Your bank: the only option?

Nowadays, entrepreneurs seeking funding for their businesses have a huge variety of options. Technological innovation could be to thank for this, with digital channels like peer-to-peer lending and crowdfunding growing in popularity over the last decade.

Having risen from the ruins of the financial crisis ten years ago, alternative finance can provide funding in uncertain times when traditional forms of financing, such as bank overdrafts, are either too expensive or not so readily available.

Our survey, conducted with over 1,000 UK SMEs, has shown that 45% of participants would first approach their bank if they were thinking about taking on new funding. But if we delve deeper into the data, particularly looking at social demographics, we can see that age plays a significant part in our respondents’ varying attitudes towards business finance.

What the data suggests

When asked who they would first approach if they were thinking about taking on new funding for their business, 71% of our respondents either said they would go to their bank or that they didn’t know. This is hardly surprising when research has shown that 83% of financial directors would approach their bank for lending in the first instance.

When we dissect our research data further, we can see that there are differing opinions across different age groups. 37% of respondents aged 45 and over didn’t know where they’d go first for finance, significantly higher than the average of 19% for those 44 and under. Similarly, over half of our respondents aged 45 and over (59%) claimed that they aren’t at all confident with their knowledge of alternative finance sources.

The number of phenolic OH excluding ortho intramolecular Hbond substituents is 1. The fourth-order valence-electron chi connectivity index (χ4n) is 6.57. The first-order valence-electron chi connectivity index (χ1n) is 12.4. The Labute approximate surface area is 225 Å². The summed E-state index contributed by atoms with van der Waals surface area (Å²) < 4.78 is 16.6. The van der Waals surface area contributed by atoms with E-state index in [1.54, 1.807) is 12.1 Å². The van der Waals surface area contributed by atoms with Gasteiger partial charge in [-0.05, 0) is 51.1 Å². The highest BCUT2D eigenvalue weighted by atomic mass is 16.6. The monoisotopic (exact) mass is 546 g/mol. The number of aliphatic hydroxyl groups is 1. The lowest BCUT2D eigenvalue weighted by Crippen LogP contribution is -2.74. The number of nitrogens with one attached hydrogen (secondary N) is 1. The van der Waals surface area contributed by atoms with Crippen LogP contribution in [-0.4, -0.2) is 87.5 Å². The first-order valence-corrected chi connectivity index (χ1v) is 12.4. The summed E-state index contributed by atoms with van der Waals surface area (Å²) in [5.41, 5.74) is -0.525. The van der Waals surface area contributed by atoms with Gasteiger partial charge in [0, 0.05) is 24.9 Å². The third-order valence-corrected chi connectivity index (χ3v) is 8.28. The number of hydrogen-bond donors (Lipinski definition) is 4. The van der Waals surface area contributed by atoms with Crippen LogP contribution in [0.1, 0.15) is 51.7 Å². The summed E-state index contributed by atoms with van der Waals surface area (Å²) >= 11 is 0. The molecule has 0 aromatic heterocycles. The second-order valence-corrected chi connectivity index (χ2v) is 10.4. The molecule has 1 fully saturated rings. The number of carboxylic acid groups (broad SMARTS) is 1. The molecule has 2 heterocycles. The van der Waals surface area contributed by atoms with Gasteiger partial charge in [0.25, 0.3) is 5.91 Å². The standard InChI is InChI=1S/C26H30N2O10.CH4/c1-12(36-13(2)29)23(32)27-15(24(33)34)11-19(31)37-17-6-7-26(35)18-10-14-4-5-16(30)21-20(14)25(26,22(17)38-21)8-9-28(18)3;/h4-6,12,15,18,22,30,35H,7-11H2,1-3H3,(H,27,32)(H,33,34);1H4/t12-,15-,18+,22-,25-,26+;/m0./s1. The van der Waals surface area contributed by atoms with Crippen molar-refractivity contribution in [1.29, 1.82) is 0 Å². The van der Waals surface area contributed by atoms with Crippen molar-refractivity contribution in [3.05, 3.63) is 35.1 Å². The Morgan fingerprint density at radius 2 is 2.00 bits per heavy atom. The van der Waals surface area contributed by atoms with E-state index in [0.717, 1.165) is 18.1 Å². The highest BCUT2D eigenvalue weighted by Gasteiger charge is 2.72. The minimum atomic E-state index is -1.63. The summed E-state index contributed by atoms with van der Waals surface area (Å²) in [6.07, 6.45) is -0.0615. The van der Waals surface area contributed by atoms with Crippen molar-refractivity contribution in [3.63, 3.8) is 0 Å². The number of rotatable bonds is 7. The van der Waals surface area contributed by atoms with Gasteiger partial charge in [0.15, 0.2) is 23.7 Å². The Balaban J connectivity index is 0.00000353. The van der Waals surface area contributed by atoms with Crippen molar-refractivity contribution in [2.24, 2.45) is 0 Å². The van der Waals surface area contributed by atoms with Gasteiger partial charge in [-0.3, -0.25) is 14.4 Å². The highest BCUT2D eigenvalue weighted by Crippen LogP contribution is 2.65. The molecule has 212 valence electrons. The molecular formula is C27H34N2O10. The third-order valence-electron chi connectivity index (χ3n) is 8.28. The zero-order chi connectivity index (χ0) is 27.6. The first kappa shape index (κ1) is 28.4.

Does this demonstrate a fundamental knowledge gap among older respondents? Not necessarily. It seems that there is a general issue around our respondents' lack of awareness of the many options that now exist in the marketplace, no matter their age.

Younger respondents may show more willingness to experiment with different sources of finance, however. When thinking about taking on new funding for their business, younger respondents seem to be more open to alternative sources: 10% of those aged 44 and under reported that they would approach another lender, compared with a mere 2% of those aged 45 and over.

It’s also worth noting that, while being most concerned about fundamentals such as interest rates and security, 21% of our youngest participants, aged 18 to 24, expressed an interest in using the types of funding which also offer additional support, such as business advice. This compares with an average of 11% for respondents aged 45 and over.

Conclusions we can draw

When dissecting the data, we begin to get a more detailed picture of the UK funding landscape and, potentially, changing attitudes towards traditional bank-led financing. From the data, we can see that some of the significant disparities in attitudes may come down to age.

Younger respondents’ awareness of and openness to using the alternative business funding sources available to them is encouraging. However, we saw many respondents of all ages reporting that they just aren’t sure what their best path to funding might be.

Hopefully, as more alternative finance solutions come to market, UK SMEs can avoid confusion and be able to plan successfully for growth.


Our new survey, conducted with over 1,000 UK firms employing more than 10 staff, highlights the prevailing perceptions of UK businesses and underlines challenges faced by business leaders.

Read more about the results of our survey in our report. Download it for free here.

Written on in Borrowing
Content Executive